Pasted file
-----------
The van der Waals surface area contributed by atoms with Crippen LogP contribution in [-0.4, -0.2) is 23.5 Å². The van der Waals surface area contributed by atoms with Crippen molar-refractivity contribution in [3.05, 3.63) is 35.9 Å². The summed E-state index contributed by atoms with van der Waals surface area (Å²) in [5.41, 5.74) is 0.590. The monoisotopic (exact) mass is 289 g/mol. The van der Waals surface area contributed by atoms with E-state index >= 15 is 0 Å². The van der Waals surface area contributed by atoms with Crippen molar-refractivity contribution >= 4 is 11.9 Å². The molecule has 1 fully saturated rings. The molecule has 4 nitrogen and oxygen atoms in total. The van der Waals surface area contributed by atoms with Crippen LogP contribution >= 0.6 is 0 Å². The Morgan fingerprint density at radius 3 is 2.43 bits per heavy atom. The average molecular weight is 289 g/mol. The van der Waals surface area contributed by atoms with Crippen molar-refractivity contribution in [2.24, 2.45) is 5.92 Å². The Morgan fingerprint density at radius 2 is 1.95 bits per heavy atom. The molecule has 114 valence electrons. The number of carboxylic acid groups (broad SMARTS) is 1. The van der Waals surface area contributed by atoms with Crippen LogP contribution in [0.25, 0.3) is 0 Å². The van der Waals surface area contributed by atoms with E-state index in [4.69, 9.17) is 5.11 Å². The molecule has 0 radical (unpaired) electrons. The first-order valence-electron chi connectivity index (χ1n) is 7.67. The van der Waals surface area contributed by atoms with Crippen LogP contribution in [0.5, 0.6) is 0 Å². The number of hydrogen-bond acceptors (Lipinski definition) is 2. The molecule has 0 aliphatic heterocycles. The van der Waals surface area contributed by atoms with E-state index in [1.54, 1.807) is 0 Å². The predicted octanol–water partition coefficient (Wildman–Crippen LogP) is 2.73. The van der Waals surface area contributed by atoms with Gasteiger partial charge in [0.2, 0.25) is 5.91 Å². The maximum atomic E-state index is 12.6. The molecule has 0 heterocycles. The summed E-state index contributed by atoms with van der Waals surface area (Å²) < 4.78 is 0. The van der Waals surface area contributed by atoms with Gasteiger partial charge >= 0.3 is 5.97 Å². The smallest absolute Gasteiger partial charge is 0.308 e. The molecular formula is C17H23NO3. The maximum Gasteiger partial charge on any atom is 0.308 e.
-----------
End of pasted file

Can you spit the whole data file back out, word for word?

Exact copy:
The van der Waals surface area contributed by atoms with Crippen LogP contribution in [-0.4, -0.2) is 23.5 Å². The van der Waals surface area contributed by atoms with Crippen molar-refractivity contribution in [3.05, 3.63) is 35.9 Å². The summed E-state index contributed by atoms with van der Waals surface area (Å²) in [5.41, 5.74) is 0.590. The monoisotopic (exact) mass is 289 g/mol. The van der Waals surface area contributed by atoms with E-state index >= 15 is 0 Å². The van der Waals surface area contributed by atoms with Crippen molar-refractivity contribution >= 4 is 11.9 Å². The molecule has 1 fully saturated rings. The molecule has 4 nitrogen and oxygen atoms in total. The van der Waals surface area contributed by atoms with Crippen LogP contribution >= 0.6 is 0 Å². The Morgan fingerprint density at radius 3 is 2.43 bits per heavy atom. The average molecular weight is 289 g/mol. The van der Waals surface area contributed by atoms with Crippen molar-refractivity contribution in [2.24, 2.45) is 5.92 Å². The Morgan fingerprint density at radius 2 is 1.95 bits per heavy atom. The molecule has 114 valence electrons. The number of carboxylic acid groups (broad SMARTS) is 1. The van der Waals surface area contributed by atoms with Crippen LogP contribution in [0.25, 0.3) is 0 Å². The van der Waals surface area contributed by atoms with E-state index in [4.69, 9.17) is 5.11 Å². The molecule has 0 radical (unpaired) electrons. The first-order valence-electron chi connectivity index (χ1n) is 7.67. The van der Waals surface area contributed by atoms with Crippen LogP contribution in [0.5, 0.6) is 0 Å². The number of hydrogen-bond acceptors (Lipinski definition) is 2. The molecule has 0 aliphatic heterocycles. The van der Waals surface area contributed by atoms with E-state index in [1.54, 1.807) is 0 Å². The predicted octanol–water partition coefficient (Wildman–Crippen LogP) is 2.73. The van der Waals surface area contributed by atoms with Gasteiger partial charge in [0.2, 0.25) is 5.91 Å². The maximum atomic E-state index is 12.6. The molecule has 0 heterocycles. The summed E-state index contributed by atoms with van der Waals surface area (Å²) < 4.78 is 0. The van der Waals surface area contributed by atoms with Gasteiger partial charge >= 0.3 is 5.97 Å². The smallest absolute Gasteiger partial charge is 0.308 e. The molecular formula is C17H23NO3. The maximum Gasteiger partial charge on any atom is 0.308 e.